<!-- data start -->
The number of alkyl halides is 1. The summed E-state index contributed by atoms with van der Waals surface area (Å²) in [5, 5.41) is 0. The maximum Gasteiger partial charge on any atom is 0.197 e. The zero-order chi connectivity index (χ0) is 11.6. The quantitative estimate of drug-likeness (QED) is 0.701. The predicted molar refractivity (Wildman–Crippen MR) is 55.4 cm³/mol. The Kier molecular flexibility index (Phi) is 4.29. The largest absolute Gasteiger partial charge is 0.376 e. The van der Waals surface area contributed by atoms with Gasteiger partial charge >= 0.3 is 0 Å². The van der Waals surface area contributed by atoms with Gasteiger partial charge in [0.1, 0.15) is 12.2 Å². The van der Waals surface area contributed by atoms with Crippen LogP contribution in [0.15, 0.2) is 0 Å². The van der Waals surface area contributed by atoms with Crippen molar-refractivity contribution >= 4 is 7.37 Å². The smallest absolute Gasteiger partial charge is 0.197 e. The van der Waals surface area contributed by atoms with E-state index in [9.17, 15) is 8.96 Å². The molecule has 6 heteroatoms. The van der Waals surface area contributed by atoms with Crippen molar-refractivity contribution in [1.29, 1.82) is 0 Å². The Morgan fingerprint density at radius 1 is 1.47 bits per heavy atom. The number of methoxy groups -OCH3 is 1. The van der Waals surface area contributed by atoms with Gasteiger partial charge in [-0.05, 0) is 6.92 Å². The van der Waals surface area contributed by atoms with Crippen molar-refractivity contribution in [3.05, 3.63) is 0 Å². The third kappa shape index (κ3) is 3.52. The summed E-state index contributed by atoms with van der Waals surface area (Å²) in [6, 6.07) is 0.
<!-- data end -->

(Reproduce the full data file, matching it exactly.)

The number of alkyl halides is 1. The summed E-state index contributed by atoms with van der Waals surface area (Å²) in [5, 5.41) is 0. The maximum Gasteiger partial charge on any atom is 0.197 e. The zero-order chi connectivity index (χ0) is 11.6. The quantitative estimate of drug-likeness (QED) is 0.701. The predicted molar refractivity (Wildman–Crippen MR) is 55.4 cm³/mol. The Kier molecular flexibility index (Phi) is 4.29. The largest absolute Gasteiger partial charge is 0.376 e. The van der Waals surface area contributed by atoms with Gasteiger partial charge >= 0.3 is 0 Å². The van der Waals surface area contributed by atoms with Gasteiger partial charge in [0.1, 0.15) is 12.2 Å². The van der Waals surface area contributed by atoms with Crippen LogP contribution in [0.15, 0.2) is 0 Å². The van der Waals surface area contributed by atoms with Crippen molar-refractivity contribution >= 4 is 7.37 Å². The smallest absolute Gasteiger partial charge is 0.197 e. The van der Waals surface area contributed by atoms with E-state index in [9.17, 15) is 8.96 Å². The molecule has 6 heteroatoms. The van der Waals surface area contributed by atoms with Crippen molar-refractivity contribution in [1.29, 1.82) is 0 Å². The Morgan fingerprint density at radius 1 is 1.47 bits per heavy atom. The number of methoxy groups -OCH3 is 1. The van der Waals surface area contributed by atoms with Gasteiger partial charge in [-0.05, 0) is 6.92 Å². The van der Waals surface area contributed by atoms with Crippen molar-refractivity contribution in [3.05, 3.63) is 0 Å². The third kappa shape index (κ3) is 3.52. The summed E-state index contributed by atoms with van der Waals surface area (Å²) in [6, 6.07) is 0.